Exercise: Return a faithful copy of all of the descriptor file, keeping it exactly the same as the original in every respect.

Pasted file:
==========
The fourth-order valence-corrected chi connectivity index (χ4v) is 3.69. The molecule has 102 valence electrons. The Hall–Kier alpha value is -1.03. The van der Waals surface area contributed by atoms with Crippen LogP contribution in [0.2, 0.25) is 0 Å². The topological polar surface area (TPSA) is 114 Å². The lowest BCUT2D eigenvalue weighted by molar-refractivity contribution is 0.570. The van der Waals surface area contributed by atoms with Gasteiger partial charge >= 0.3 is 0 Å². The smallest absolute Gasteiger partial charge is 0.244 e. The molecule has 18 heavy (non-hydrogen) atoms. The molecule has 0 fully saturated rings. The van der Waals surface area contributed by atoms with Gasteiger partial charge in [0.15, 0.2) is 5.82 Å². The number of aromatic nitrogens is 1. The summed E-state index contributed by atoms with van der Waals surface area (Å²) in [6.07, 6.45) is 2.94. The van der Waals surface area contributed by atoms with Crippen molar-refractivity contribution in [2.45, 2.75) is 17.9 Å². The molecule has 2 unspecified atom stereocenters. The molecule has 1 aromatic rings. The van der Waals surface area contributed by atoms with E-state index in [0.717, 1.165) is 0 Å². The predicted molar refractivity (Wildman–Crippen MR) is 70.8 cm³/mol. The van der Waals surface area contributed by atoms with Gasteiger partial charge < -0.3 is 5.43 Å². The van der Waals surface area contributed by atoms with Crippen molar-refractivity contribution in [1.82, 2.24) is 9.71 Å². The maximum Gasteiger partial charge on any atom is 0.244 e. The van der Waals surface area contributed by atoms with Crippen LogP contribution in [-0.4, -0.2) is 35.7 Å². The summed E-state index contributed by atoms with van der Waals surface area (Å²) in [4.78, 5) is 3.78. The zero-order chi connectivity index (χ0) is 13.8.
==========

The fourth-order valence-corrected chi connectivity index (χ4v) is 3.69. The molecule has 102 valence electrons. The Hall–Kier alpha value is -1.03. The van der Waals surface area contributed by atoms with Crippen LogP contribution in [0.2, 0.25) is 0 Å². The topological polar surface area (TPSA) is 114 Å². The lowest BCUT2D eigenvalue weighted by molar-refractivity contribution is 0.570. The van der Waals surface area contributed by atoms with Gasteiger partial charge >= 0.3 is 0 Å². The smallest absolute Gasteiger partial charge is 0.244 e. The molecule has 18 heavy (non-hydrogen) atoms. The molecule has 0 fully saturated rings. The van der Waals surface area contributed by atoms with Gasteiger partial charge in [0.15, 0.2) is 5.82 Å². The number of aromatic nitrogens is 1. The summed E-state index contributed by atoms with van der Waals surface area (Å²) in [6.07, 6.45) is 2.94. The van der Waals surface area contributed by atoms with Crippen molar-refractivity contribution in [2.45, 2.75) is 17.9 Å². The molecule has 2 unspecified atom stereocenters. The molecule has 1 aromatic rings. The van der Waals surface area contributed by atoms with E-state index in [0.717, 1.165) is 0 Å². The predicted molar refractivity (Wildman–Crippen MR) is 70.8 cm³/mol. The van der Waals surface area contributed by atoms with Gasteiger partial charge < -0.3 is 5.43 Å². The van der Waals surface area contributed by atoms with Crippen molar-refractivity contribution in [1.82, 2.24) is 9.71 Å². The maximum Gasteiger partial charge on any atom is 0.244 e. The van der Waals surface area contributed by atoms with Crippen LogP contribution in [-0.4, -0.2) is 35.7 Å². The summed E-state index contributed by atoms with van der Waals surface area (Å²) in [4.78, 5) is 3.78. The zero-order chi connectivity index (χ0) is 13.8.